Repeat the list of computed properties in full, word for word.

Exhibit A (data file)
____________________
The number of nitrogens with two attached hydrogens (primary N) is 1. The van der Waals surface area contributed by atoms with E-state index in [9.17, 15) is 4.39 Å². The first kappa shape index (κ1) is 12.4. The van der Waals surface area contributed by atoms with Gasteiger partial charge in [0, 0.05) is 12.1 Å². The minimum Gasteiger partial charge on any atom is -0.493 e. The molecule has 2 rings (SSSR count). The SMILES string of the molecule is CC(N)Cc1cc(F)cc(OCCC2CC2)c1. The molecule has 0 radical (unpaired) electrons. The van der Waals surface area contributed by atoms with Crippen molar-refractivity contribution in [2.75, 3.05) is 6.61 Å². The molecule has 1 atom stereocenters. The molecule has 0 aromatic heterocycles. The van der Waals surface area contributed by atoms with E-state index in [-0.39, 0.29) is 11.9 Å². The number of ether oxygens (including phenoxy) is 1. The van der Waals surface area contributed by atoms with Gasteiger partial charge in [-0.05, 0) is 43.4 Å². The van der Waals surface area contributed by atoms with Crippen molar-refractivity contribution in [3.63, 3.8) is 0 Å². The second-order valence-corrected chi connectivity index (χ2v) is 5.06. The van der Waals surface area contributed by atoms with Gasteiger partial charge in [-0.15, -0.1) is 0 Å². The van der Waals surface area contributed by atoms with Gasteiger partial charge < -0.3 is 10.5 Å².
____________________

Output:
The number of nitrogens with two attached hydrogens (primary N) is 1. The van der Waals surface area contributed by atoms with E-state index in [9.17, 15) is 4.39 Å². The first kappa shape index (κ1) is 12.4. The van der Waals surface area contributed by atoms with Gasteiger partial charge in [0, 0.05) is 12.1 Å². The minimum Gasteiger partial charge on any atom is -0.493 e. The molecule has 2 rings (SSSR count). The SMILES string of the molecule is CC(N)Cc1cc(F)cc(OCCC2CC2)c1. The molecule has 0 radical (unpaired) electrons. The van der Waals surface area contributed by atoms with Crippen molar-refractivity contribution in [2.75, 3.05) is 6.61 Å². The molecule has 1 atom stereocenters. The molecule has 0 aromatic heterocycles. The van der Waals surface area contributed by atoms with E-state index in [-0.39, 0.29) is 11.9 Å². The number of ether oxygens (including phenoxy) is 1. The van der Waals surface area contributed by atoms with Gasteiger partial charge in [-0.05, 0) is 43.4 Å². The van der Waals surface area contributed by atoms with Crippen molar-refractivity contribution in [3.63, 3.8) is 0 Å². The second-order valence-corrected chi connectivity index (χ2v) is 5.06. The van der Waals surface area contributed by atoms with Gasteiger partial charge in [-0.15, -0.1) is 0 Å². The van der Waals surface area contributed by atoms with Gasteiger partial charge < -0.3 is 10.5 Å².